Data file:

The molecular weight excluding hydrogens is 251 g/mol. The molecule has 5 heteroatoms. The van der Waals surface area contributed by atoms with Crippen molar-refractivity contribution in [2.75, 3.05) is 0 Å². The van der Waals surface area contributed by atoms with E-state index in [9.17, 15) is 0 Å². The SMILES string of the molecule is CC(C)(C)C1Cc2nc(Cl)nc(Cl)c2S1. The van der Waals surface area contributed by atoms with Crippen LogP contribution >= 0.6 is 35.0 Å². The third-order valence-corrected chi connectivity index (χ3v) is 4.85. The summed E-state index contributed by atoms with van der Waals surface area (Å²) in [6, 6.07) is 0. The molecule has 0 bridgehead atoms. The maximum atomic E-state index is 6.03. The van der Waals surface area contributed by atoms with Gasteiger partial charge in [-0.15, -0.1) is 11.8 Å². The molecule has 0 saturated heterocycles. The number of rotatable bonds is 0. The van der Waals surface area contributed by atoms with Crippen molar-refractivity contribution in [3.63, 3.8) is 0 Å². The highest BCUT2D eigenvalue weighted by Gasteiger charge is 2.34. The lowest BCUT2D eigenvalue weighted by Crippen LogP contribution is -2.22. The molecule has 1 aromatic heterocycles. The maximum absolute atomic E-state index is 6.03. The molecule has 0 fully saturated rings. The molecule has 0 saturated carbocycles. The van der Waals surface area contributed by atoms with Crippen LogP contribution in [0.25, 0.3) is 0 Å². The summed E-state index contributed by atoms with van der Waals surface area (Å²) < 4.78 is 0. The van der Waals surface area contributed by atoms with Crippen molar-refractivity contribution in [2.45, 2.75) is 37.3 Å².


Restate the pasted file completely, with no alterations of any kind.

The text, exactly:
The molecular weight excluding hydrogens is 251 g/mol. The molecule has 5 heteroatoms. The van der Waals surface area contributed by atoms with Crippen molar-refractivity contribution in [2.75, 3.05) is 0 Å². The van der Waals surface area contributed by atoms with E-state index in [9.17, 15) is 0 Å². The SMILES string of the molecule is CC(C)(C)C1Cc2nc(Cl)nc(Cl)c2S1. The van der Waals surface area contributed by atoms with Crippen LogP contribution >= 0.6 is 35.0 Å². The third-order valence-corrected chi connectivity index (χ3v) is 4.85. The summed E-state index contributed by atoms with van der Waals surface area (Å²) in [6, 6.07) is 0. The molecule has 0 bridgehead atoms. The maximum atomic E-state index is 6.03. The van der Waals surface area contributed by atoms with Gasteiger partial charge in [-0.15, -0.1) is 11.8 Å². The molecule has 0 saturated heterocycles. The number of rotatable bonds is 0. The van der Waals surface area contributed by atoms with Crippen molar-refractivity contribution in [3.63, 3.8) is 0 Å². The highest BCUT2D eigenvalue weighted by Gasteiger charge is 2.34. The lowest BCUT2D eigenvalue weighted by Crippen LogP contribution is -2.22. The molecule has 1 aromatic heterocycles. The maximum absolute atomic E-state index is 6.03. The molecule has 0 fully saturated rings. The molecule has 0 saturated carbocycles. The van der Waals surface area contributed by atoms with Crippen LogP contribution in [0.25, 0.3) is 0 Å². The summed E-state index contributed by atoms with van der Waals surface area (Å²) < 4.78 is 0. The van der Waals surface area contributed by atoms with Crippen molar-refractivity contribution in [2.45, 2.75) is 37.3 Å².